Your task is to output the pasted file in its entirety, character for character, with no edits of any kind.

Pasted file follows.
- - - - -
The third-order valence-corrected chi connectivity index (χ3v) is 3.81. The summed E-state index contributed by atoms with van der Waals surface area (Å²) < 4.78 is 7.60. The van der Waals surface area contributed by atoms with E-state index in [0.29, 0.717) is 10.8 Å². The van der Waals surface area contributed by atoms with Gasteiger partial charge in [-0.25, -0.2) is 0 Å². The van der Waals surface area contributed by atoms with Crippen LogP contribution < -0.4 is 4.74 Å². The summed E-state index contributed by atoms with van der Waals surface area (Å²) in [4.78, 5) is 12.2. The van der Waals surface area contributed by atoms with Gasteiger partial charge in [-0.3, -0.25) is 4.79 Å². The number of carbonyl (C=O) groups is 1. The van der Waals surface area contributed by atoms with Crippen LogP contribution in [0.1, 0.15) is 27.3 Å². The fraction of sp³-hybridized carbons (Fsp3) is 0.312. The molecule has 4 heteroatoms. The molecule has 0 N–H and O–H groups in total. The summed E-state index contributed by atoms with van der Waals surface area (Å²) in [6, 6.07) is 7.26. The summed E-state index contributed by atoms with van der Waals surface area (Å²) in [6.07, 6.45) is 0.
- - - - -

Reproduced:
The third-order valence-corrected chi connectivity index (χ3v) is 3.81. The summed E-state index contributed by atoms with van der Waals surface area (Å²) < 4.78 is 7.60. The van der Waals surface area contributed by atoms with E-state index in [0.29, 0.717) is 10.8 Å². The van der Waals surface area contributed by atoms with Gasteiger partial charge in [-0.25, -0.2) is 0 Å². The van der Waals surface area contributed by atoms with Crippen LogP contribution < -0.4 is 4.74 Å². The summed E-state index contributed by atoms with van der Waals surface area (Å²) in [4.78, 5) is 12.2. The van der Waals surface area contributed by atoms with Gasteiger partial charge in [-0.3, -0.25) is 4.79 Å². The number of carbonyl (C=O) groups is 1. The van der Waals surface area contributed by atoms with Crippen LogP contribution in [0.1, 0.15) is 27.3 Å². The fraction of sp³-hybridized carbons (Fsp3) is 0.312. The molecule has 4 heteroatoms. The molecule has 0 N–H and O–H groups in total. The summed E-state index contributed by atoms with van der Waals surface area (Å²) in [6, 6.07) is 7.26. The summed E-state index contributed by atoms with van der Waals surface area (Å²) in [6.07, 6.45) is 0.